THE MARAE OF THE LAND FARE-’AITO
The marae, located on the land Fare-’aito (house of warriors), is one of the best
preserved marae in the valley.
According to oral tradition, it was built after the victory of the ari’i of Ha’apiti (the
Mārama), over those of ’Ōpūnohu (the ’Āti-ro’o), in the middle of the XVIIth century.
Its name Fare-’aito means “harbouring the warriors”.
Since the marae is located next to the two archery platforms, it can be assumed that the worship of Paruā-te-tāva’e, god of archers, was celebrated there.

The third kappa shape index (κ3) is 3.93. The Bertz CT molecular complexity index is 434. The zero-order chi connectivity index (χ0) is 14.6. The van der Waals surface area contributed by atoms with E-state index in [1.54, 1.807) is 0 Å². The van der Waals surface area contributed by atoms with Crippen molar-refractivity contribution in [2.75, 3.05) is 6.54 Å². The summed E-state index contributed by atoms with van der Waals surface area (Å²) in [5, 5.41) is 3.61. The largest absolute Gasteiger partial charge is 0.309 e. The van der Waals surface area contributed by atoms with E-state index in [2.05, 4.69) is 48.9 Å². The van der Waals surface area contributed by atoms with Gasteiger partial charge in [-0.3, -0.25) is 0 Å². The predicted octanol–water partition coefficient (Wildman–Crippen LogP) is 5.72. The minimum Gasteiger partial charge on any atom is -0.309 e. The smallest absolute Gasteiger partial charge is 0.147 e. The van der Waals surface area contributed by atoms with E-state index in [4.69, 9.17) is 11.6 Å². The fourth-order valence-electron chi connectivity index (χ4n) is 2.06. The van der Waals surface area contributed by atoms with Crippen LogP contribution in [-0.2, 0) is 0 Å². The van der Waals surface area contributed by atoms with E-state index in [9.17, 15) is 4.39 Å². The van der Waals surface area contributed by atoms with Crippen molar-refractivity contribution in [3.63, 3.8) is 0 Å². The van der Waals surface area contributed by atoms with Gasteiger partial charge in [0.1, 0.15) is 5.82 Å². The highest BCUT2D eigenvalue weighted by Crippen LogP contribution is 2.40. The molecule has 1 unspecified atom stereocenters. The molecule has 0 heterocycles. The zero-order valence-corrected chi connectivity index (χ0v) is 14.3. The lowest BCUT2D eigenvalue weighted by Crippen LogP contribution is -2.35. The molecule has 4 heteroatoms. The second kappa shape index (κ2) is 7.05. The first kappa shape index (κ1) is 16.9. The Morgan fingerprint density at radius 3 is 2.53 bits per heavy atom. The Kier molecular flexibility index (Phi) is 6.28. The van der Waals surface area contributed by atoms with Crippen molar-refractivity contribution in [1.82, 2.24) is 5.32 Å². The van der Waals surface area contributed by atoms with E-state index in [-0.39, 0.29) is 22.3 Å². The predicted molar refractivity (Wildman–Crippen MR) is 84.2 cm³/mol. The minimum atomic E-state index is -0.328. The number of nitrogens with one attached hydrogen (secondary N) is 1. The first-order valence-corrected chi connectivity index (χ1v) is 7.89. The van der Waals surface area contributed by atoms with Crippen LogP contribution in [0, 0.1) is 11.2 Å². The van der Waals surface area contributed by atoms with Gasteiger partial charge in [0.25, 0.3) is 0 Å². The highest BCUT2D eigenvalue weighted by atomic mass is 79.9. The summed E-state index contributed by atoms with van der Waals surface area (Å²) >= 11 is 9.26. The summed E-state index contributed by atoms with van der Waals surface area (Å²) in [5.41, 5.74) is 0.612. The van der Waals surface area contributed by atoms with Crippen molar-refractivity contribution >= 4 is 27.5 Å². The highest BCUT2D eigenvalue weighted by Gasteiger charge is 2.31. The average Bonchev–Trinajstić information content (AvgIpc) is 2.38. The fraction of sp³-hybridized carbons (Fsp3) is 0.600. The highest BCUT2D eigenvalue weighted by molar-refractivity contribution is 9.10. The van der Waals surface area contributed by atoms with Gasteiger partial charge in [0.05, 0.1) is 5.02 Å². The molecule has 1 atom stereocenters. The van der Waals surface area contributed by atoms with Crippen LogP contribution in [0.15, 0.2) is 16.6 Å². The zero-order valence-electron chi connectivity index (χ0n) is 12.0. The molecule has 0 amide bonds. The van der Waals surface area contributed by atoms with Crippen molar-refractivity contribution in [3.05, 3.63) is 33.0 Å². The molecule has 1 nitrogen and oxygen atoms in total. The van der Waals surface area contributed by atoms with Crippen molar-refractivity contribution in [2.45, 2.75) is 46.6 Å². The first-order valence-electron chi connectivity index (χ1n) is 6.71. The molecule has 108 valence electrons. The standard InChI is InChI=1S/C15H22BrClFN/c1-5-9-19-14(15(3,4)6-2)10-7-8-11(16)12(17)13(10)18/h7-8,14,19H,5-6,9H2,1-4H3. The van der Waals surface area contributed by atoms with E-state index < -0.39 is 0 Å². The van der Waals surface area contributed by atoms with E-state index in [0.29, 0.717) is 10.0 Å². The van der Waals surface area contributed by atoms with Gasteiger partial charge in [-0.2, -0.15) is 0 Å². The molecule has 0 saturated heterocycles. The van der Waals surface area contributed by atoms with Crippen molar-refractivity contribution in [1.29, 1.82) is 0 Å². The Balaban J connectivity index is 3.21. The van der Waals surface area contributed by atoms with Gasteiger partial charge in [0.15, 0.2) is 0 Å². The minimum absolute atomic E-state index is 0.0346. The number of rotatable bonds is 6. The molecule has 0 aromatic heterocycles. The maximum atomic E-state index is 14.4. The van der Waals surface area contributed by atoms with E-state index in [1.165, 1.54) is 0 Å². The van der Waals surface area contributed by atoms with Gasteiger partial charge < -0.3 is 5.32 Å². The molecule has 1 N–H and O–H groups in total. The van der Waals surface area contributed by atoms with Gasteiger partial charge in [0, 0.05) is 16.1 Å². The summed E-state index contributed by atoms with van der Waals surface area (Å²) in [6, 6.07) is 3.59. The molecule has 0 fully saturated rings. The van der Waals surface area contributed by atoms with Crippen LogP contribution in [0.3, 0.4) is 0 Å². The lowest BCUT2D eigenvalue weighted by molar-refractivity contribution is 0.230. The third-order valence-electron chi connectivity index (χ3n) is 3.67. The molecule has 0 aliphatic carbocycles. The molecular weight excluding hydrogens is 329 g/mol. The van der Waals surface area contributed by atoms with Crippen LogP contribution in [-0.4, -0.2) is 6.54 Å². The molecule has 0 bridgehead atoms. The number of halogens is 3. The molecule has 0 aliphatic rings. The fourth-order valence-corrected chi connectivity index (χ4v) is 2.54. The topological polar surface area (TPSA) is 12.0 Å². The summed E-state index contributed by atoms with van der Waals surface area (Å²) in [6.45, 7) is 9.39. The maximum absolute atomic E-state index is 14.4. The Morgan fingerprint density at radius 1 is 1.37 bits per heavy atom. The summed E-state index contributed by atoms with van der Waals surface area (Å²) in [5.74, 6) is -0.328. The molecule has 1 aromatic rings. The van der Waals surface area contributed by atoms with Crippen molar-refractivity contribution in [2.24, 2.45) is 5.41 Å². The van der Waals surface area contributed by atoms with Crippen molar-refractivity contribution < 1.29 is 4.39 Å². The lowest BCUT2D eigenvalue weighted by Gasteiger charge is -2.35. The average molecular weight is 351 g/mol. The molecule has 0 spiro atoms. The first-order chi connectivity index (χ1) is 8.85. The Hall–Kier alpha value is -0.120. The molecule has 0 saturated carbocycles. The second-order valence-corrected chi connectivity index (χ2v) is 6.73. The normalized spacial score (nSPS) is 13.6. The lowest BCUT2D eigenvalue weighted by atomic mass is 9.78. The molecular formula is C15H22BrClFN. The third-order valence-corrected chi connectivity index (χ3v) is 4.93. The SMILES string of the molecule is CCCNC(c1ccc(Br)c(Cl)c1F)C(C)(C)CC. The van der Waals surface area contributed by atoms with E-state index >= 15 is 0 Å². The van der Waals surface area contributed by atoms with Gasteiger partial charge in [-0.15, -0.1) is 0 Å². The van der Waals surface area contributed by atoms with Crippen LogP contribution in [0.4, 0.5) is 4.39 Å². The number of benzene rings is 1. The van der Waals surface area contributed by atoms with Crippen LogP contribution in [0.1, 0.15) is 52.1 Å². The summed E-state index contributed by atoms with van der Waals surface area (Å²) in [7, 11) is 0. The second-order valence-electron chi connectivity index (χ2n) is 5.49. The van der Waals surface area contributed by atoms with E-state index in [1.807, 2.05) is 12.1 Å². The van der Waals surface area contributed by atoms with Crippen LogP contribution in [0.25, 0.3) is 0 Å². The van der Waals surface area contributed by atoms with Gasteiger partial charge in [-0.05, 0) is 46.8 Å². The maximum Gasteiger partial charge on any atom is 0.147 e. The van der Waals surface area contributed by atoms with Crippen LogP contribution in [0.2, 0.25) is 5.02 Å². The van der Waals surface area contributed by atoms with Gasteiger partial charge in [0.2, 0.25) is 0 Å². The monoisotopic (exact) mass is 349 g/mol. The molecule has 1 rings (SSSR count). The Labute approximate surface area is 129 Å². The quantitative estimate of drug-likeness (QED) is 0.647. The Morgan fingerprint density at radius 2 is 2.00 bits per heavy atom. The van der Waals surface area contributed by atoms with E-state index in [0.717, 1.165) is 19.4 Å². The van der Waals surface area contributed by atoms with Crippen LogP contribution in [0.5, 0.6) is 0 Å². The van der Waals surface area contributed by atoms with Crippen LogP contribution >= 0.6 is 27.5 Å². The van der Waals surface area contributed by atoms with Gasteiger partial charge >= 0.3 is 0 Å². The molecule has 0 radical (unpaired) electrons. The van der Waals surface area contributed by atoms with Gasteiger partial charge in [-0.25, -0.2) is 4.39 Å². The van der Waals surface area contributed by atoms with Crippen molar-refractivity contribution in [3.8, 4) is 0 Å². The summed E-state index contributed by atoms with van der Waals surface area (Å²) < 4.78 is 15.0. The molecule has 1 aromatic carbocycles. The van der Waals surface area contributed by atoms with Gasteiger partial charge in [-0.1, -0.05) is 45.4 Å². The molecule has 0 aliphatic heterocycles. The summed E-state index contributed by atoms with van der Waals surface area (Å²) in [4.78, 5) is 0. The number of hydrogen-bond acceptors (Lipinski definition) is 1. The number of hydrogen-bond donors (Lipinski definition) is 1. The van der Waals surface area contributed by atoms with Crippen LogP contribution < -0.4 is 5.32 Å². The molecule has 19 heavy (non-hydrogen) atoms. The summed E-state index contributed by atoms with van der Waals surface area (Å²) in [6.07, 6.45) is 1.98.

The enclosing wall, with double facing, delineates a rectangular paved courtyard
containing five ’ōfa’i turu’i (backrests) and thirteen ’ōfa’i ti’a (upright stones).
The facing of the ahu includes coral blocks. The even facing of the enclosing wall is
Two adjacent marae lie next to it.